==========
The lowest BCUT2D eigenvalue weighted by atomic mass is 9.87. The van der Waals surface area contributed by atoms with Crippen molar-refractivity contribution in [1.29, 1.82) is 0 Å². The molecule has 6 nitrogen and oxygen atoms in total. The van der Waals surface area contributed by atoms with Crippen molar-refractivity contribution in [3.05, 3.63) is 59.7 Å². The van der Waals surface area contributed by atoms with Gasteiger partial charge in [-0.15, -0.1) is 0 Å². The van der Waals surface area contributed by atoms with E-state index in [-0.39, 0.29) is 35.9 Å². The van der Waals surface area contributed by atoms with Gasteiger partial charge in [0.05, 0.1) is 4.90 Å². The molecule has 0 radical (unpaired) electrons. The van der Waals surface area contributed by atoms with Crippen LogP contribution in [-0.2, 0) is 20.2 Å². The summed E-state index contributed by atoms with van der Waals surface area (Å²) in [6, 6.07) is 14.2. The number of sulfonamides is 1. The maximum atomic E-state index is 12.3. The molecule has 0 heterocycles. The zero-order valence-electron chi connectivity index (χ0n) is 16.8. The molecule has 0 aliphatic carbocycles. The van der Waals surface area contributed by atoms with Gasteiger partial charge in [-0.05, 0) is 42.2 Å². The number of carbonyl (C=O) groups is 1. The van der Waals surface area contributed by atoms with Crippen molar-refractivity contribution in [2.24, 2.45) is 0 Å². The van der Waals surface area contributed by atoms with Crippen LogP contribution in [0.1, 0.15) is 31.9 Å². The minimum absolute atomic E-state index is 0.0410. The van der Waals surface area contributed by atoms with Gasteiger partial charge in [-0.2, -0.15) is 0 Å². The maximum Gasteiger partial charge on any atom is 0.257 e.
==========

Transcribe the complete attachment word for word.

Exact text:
The lowest BCUT2D eigenvalue weighted by atomic mass is 9.87. The van der Waals surface area contributed by atoms with Crippen molar-refractivity contribution in [1.29, 1.82) is 0 Å². The molecule has 6 nitrogen and oxygen atoms in total. The van der Waals surface area contributed by atoms with Crippen molar-refractivity contribution in [3.05, 3.63) is 59.7 Å². The van der Waals surface area contributed by atoms with Gasteiger partial charge in [-0.15, -0.1) is 0 Å². The van der Waals surface area contributed by atoms with E-state index in [-0.39, 0.29) is 35.9 Å². The van der Waals surface area contributed by atoms with Gasteiger partial charge in [0.05, 0.1) is 4.90 Å². The molecule has 0 radical (unpaired) electrons. The van der Waals surface area contributed by atoms with Crippen LogP contribution in [-0.2, 0) is 20.2 Å². The summed E-state index contributed by atoms with van der Waals surface area (Å²) in [6, 6.07) is 14.2. The number of sulfonamides is 1. The maximum atomic E-state index is 12.3. The molecule has 0 heterocycles. The zero-order valence-electron chi connectivity index (χ0n) is 16.8. The molecule has 0 aliphatic carbocycles. The van der Waals surface area contributed by atoms with Gasteiger partial charge in [-0.05, 0) is 42.2 Å². The number of carbonyl (C=O) groups is 1. The van der Waals surface area contributed by atoms with Crippen molar-refractivity contribution in [2.24, 2.45) is 0 Å². The van der Waals surface area contributed by atoms with Crippen LogP contribution in [0.1, 0.15) is 31.9 Å². The minimum absolute atomic E-state index is 0.0410. The van der Waals surface area contributed by atoms with Gasteiger partial charge in [-0.2, -0.15) is 0 Å². The maximum Gasteiger partial charge on any atom is 0.257 e.